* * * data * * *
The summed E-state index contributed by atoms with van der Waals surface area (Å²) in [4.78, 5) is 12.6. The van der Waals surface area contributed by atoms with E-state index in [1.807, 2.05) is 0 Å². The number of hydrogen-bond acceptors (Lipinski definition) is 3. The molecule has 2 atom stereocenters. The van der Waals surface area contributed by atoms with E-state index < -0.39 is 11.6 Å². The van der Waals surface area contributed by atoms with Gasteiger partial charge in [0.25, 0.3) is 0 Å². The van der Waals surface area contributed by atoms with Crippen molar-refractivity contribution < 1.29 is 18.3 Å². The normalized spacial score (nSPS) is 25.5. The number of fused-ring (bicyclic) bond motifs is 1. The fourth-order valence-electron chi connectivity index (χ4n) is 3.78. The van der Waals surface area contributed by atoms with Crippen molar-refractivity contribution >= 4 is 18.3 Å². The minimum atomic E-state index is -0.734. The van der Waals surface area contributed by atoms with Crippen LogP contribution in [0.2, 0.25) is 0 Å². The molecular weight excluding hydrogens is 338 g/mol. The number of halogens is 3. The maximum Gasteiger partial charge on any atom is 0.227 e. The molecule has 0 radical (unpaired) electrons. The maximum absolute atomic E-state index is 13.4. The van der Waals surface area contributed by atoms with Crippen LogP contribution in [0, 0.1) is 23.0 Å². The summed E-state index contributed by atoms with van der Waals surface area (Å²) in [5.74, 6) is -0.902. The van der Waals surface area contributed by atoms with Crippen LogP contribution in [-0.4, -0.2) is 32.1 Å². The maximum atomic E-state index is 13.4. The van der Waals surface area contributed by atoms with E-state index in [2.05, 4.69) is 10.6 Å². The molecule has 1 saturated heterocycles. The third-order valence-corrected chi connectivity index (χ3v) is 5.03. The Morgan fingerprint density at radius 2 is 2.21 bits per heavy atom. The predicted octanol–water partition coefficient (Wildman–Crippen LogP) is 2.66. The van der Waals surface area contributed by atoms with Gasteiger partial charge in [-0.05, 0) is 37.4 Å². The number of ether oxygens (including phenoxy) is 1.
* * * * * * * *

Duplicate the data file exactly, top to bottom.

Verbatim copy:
The summed E-state index contributed by atoms with van der Waals surface area (Å²) in [4.78, 5) is 12.6. The van der Waals surface area contributed by atoms with E-state index in [1.807, 2.05) is 0 Å². The number of hydrogen-bond acceptors (Lipinski definition) is 3. The molecule has 2 atom stereocenters. The van der Waals surface area contributed by atoms with E-state index < -0.39 is 11.6 Å². The van der Waals surface area contributed by atoms with Gasteiger partial charge in [0.25, 0.3) is 0 Å². The van der Waals surface area contributed by atoms with Crippen molar-refractivity contribution < 1.29 is 18.3 Å². The normalized spacial score (nSPS) is 25.5. The number of fused-ring (bicyclic) bond motifs is 1. The fourth-order valence-electron chi connectivity index (χ4n) is 3.78. The van der Waals surface area contributed by atoms with Crippen molar-refractivity contribution >= 4 is 18.3 Å². The minimum atomic E-state index is -0.734. The van der Waals surface area contributed by atoms with Crippen LogP contribution in [0.2, 0.25) is 0 Å². The molecular weight excluding hydrogens is 338 g/mol. The number of halogens is 3. The maximum Gasteiger partial charge on any atom is 0.227 e. The molecule has 0 radical (unpaired) electrons. The maximum absolute atomic E-state index is 13.4. The van der Waals surface area contributed by atoms with Crippen LogP contribution in [0, 0.1) is 23.0 Å². The summed E-state index contributed by atoms with van der Waals surface area (Å²) in [5.74, 6) is -0.902. The van der Waals surface area contributed by atoms with Crippen LogP contribution in [-0.4, -0.2) is 32.1 Å². The maximum atomic E-state index is 13.4. The van der Waals surface area contributed by atoms with E-state index in [2.05, 4.69) is 10.6 Å². The molecule has 1 saturated heterocycles. The third-order valence-corrected chi connectivity index (χ3v) is 5.03. The Morgan fingerprint density at radius 2 is 2.21 bits per heavy atom. The predicted octanol–water partition coefficient (Wildman–Crippen LogP) is 2.66. The van der Waals surface area contributed by atoms with Gasteiger partial charge in [-0.05, 0) is 37.4 Å². The number of ether oxygens (including phenoxy) is 1.